I came upon this old post and did a little more searching, had some results to share.
From this PDF (p.24) for AQUALONŽ.
The effect of trivalent cations on CMC solutions can be controlled and used to advantage where gelation is desired. Gels of varying texture can be produced by careful addition of certain salts of trivalent metals, such as aluminum. Gradual release of aluminum ions to a CMC solution will result in uniform crosslinking of the polymer molecules between carboxymethyl groups. Gradual release of aluminum ions can be accomplished by using a slowly soluble aluminum salt such as monobasic aluminum acetate, AlOH (C2H3O2)2; soluble salts such as aluminum sulfate, Al2 (SO4)3, in combination with appropriate chelating agents; or insoluble salts such as dihydroxyaluminum sodium carbonate (DASC), Al(OH)2OCOONa, followed by in situ formation of the soluble acid form of DASC.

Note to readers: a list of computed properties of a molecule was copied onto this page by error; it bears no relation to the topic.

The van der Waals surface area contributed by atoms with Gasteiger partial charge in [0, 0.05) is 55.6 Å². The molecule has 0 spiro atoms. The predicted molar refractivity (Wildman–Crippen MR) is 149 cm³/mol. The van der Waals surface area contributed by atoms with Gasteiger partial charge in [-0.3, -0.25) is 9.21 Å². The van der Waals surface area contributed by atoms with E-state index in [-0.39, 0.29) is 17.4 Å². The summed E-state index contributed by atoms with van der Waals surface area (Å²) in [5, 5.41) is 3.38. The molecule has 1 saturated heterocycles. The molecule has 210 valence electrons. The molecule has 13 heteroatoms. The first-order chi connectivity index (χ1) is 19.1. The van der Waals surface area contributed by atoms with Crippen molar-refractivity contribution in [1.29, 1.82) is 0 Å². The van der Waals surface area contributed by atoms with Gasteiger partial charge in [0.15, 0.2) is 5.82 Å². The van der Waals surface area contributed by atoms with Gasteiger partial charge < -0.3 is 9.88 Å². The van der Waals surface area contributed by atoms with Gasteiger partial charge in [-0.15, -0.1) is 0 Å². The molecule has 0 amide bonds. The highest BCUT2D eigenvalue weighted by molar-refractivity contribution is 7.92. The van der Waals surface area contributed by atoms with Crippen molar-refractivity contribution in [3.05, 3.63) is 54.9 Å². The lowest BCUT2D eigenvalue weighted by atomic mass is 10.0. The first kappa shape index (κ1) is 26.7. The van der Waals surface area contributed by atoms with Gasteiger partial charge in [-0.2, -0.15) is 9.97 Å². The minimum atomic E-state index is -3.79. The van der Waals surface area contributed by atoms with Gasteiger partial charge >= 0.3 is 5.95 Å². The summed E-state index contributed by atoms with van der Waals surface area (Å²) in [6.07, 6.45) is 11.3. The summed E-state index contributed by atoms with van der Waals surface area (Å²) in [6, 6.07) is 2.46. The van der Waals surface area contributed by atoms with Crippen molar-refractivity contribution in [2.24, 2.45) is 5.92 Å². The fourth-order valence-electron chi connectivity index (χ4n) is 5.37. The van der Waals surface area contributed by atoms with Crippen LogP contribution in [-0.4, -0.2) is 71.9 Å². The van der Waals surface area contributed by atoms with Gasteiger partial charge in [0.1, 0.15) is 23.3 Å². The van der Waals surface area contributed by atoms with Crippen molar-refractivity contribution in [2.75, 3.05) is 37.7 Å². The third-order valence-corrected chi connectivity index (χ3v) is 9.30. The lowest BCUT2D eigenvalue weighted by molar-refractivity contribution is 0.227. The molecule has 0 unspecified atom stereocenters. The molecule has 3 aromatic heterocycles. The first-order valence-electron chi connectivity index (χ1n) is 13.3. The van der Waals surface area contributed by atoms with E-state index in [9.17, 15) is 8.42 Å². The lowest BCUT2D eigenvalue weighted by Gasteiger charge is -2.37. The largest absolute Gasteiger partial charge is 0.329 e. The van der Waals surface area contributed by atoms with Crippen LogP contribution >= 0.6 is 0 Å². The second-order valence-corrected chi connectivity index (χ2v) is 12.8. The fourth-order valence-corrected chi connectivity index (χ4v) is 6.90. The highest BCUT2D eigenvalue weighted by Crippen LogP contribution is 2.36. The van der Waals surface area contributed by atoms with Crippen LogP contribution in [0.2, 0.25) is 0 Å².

Properties of CMC gels depend on many factors. In general, the stiffness of a CMC gel increases with:
- An increase in CMC concentration
- An increase in CMC molecular weight
- An increase in the concentration of trivalent metal ion.
- A decrease in solution pH.
Techniques for producing CMC gels by crosslinking with trivalent metals are discussed in more detail in Aqualon Bulletin VC-521 and Bulletin VC-522.
I tried looking for these bulletins, to no avail. But at any rate, there appear to be methods for crosslinking / hardening CMC gums. The nice thing about this gum is that it's easy to work with and doesn't cold set like gelatin; so in some sense it might be more convenient to work with. Who knows though.. just putting info in the right places in hopes that someday it'll be useful to someone.